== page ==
Parents today don’t necessarily have it easy. We face a plethora of new problems when it comes to parenting. Both time management and online distractions are among them. However, one of the things that we have in common with our parents is also one of the things that they had in common with their parents—knowing how to effectively discipline a toddler.
We probably don’t have to tell you that spanking a child is never effective. Experts agree that spanking only encourages unruly and aggressive behavior. Violence is never a solution to any problem. But surely, there must be more effective ways to teach your children how to resolve conflicts rationally, calmly, and with a clear mind.
You may remember some of these effective parenting techniques from your own toddler temper tantrums. And, well, look how you turned out! Positive toddler discipline doesn’t require a lot of skill. It only requires a lot of patience from both you and your child. Here are some of the best ways to get started today.
Time-outs may receive a fair amount of scrutiny these days and we tend to agree that frequent use is neither healthy nor effective. They are particularly unhelpful if you emphasize to a child that they’re a form of punishment. Instead, we suggest that parents create a “cool out zone”, which can be used as a neutral space where toddlers can relax and let off steam. Don’t pack it full of books or toys, but include soft, comfortable pillows and their favorite blanket. Your kids will feel reassured after using this space.
Choose Your Battles
Occasional misbehavior can actually be both healthy and positive, no matter how frustrating. Kids are trying to get your attention. They’re trying to test their limits. It’s no use disciplining a toddler if they’ve created some minor damage to the carpet. Save your disciplinary efforts for truly bad behavior—which they’re bound to engage in eventually.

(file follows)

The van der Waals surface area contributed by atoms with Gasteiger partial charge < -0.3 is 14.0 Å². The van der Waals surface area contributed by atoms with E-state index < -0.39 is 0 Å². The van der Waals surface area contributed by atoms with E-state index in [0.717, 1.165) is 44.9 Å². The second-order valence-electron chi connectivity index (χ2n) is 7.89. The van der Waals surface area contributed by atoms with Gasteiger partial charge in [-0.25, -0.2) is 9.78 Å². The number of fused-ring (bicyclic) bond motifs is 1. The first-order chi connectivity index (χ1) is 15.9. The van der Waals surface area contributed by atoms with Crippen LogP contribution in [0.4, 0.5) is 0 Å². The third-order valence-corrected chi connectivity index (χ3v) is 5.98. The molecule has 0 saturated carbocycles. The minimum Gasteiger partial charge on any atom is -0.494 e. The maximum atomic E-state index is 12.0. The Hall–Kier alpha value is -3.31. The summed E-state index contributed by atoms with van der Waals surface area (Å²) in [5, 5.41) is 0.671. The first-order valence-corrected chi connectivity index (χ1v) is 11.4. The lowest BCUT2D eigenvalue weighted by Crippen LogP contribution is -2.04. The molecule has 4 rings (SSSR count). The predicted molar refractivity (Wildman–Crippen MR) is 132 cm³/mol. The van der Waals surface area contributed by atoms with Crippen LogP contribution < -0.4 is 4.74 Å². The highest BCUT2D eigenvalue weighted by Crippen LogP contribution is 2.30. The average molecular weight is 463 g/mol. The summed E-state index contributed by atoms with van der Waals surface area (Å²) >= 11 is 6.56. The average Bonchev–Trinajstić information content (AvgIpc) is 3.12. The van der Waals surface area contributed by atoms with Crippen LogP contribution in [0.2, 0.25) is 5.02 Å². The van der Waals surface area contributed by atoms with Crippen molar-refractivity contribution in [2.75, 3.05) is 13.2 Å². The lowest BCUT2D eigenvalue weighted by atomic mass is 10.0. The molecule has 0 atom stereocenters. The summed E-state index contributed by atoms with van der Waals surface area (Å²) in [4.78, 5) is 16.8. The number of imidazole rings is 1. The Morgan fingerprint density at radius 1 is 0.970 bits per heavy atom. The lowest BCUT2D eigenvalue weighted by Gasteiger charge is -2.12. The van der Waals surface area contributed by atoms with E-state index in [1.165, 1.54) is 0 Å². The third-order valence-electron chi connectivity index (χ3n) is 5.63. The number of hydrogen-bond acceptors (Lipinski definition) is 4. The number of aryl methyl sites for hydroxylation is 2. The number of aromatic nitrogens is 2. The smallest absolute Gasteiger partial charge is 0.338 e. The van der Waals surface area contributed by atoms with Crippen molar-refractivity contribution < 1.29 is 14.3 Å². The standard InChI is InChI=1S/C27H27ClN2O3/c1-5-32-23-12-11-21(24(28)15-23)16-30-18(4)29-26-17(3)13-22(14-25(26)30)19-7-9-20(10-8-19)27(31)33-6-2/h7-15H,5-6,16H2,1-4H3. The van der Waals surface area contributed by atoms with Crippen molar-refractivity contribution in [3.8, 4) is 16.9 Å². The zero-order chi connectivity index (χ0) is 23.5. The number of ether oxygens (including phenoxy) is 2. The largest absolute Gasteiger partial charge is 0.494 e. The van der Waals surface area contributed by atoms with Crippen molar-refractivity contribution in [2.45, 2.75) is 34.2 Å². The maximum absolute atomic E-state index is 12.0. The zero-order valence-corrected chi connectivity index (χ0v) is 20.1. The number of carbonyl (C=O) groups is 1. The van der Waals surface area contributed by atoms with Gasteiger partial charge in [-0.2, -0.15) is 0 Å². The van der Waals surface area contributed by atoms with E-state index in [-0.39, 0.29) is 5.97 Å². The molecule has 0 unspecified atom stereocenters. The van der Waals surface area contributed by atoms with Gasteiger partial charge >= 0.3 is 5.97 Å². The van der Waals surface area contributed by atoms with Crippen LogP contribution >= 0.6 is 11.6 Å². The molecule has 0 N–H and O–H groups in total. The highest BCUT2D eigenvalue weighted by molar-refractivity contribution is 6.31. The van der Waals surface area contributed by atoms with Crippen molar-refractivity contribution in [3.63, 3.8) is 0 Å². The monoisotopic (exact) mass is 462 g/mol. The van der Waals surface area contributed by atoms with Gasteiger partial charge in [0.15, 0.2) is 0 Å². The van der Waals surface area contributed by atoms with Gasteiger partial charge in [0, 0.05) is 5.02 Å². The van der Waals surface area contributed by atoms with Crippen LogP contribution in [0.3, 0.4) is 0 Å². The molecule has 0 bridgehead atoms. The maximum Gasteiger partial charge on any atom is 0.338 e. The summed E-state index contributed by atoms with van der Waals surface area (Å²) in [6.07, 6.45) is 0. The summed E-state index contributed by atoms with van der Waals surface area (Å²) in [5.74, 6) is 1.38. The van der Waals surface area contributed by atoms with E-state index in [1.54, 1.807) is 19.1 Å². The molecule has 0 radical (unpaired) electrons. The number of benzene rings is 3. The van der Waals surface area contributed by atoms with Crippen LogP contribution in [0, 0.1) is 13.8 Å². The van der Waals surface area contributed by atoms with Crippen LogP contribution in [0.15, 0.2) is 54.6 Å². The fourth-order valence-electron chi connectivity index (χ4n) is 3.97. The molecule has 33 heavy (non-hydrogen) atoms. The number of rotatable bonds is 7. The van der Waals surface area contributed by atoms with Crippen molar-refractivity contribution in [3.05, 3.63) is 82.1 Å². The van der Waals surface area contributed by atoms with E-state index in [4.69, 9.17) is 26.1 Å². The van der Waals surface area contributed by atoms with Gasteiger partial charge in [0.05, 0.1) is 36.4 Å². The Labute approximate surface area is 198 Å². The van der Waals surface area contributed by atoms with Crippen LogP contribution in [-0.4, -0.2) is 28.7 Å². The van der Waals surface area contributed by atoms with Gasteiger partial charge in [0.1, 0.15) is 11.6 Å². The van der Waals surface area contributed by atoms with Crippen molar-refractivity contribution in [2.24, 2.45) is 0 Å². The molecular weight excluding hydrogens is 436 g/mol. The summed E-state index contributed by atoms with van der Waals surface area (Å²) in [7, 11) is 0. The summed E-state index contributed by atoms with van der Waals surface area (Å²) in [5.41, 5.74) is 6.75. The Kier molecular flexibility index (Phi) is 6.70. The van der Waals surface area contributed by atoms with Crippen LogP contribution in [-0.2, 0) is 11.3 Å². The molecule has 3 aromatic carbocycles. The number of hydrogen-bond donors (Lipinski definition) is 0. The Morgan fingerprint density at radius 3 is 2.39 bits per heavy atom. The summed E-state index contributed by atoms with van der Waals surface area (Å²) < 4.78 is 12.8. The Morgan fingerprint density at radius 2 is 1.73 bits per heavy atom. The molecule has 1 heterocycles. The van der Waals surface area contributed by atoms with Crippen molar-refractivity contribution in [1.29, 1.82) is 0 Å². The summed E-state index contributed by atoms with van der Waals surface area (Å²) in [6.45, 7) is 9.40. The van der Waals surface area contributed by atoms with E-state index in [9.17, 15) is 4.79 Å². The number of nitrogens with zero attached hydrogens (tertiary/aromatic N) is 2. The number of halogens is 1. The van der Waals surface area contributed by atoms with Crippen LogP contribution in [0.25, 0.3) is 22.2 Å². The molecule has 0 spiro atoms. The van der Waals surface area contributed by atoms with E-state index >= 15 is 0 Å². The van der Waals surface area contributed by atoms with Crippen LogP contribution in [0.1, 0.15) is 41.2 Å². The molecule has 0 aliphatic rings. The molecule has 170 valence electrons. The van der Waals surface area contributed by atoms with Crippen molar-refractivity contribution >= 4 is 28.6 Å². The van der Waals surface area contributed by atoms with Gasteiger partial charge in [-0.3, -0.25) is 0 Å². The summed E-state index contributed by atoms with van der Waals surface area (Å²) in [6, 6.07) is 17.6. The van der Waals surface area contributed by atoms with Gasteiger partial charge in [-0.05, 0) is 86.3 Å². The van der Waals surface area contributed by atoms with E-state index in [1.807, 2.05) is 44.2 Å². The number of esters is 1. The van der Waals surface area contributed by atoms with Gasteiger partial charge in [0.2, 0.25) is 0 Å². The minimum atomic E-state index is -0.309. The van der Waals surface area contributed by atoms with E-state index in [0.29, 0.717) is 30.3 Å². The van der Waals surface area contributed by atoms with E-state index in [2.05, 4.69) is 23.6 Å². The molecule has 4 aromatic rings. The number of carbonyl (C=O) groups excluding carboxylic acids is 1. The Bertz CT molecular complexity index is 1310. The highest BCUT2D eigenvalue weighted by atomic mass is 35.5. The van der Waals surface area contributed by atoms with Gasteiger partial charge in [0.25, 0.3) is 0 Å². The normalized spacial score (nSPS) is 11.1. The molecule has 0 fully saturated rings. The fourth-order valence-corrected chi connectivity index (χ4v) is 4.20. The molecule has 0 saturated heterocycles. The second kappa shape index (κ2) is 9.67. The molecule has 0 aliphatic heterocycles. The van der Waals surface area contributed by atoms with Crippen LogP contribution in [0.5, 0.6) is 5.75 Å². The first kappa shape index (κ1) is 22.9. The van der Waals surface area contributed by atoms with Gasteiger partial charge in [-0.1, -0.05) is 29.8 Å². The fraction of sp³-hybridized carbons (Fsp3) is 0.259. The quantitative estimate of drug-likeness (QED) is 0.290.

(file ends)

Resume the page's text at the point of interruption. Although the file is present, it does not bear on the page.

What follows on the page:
Redirect Behavior Towards Positive Ends
Rationalization isn’t innate. It’s cultivated. A parent is typically a child’s first teacher and often also one of the best teachers that they can have. Begin teaching your toddler how to understand both logic and reason from early on. Actively work towards helping your children to understand the values of being patient and selfless. Soon, they’ll be a natural. Try to see the world through their eyes. And, try helping them to see the world through yours.
Fight Bad Behavior By Rewarding Good Behavior
Incentivizing good behavior can be similar to time-outs in the sense that it only proves to be effective when used sparingly. Rewarding good behavior can help your kid to learn the relationship between actions and consequences, especially when there’s a positive outcome. Incentives don’t have to be expensive. Even a sticker book or a box of crayons is sufficient. You will likely find that even the smallest reward can be one of the most motivating tools for a toddler.
Good behavior can result in access to privileges and bad behavior can result in the loss of privileges. When your child loses a privilege, it can sometimes result in an even larger temper tantrum. Taking away a toddler’s TV privileges for a day or two will often provoke cries of “but it’s not fair!”. But, by reminding your child that they can have the TV back when they earn those privileges, you can help to gear your child towards engaging in good behavior.
Errors And Consequences
Allowing a toddler to learn from their own mistakes can be one of the most frustrating and heartbreaking parts of being a parent. It’s part of your parental nature to teach, guide, and above all, to protect them. And, you do. But, it’s also necessary for you to learn how to let go. Now, we’re not suggesting that you let your child burn their hands on a hot stove. But, by allowing them to play outside without wearing a jacket (so long as it’s not 42 degrees out!), they can be reminded that experiencing the cold isn’t particularly pleasant without proper protection.
Critics continually give negative reviews to parents who give constant praise to their children as they feel that it encourages children to grow up with a sense of entitlement and a sense of feeling “special”. Not only do we disagree with this, but we feel that every child truly is special! Praise gives a child a sense of security, high self-esteem, as well as the foundation for confidence, which all help children to face life’s unexpected challenges. Bad behavior can often be the result of a toddler testing the limits of their environment. Praising them for all their efforts (even the most mundane ones!) encourages toddlers to continue trying.
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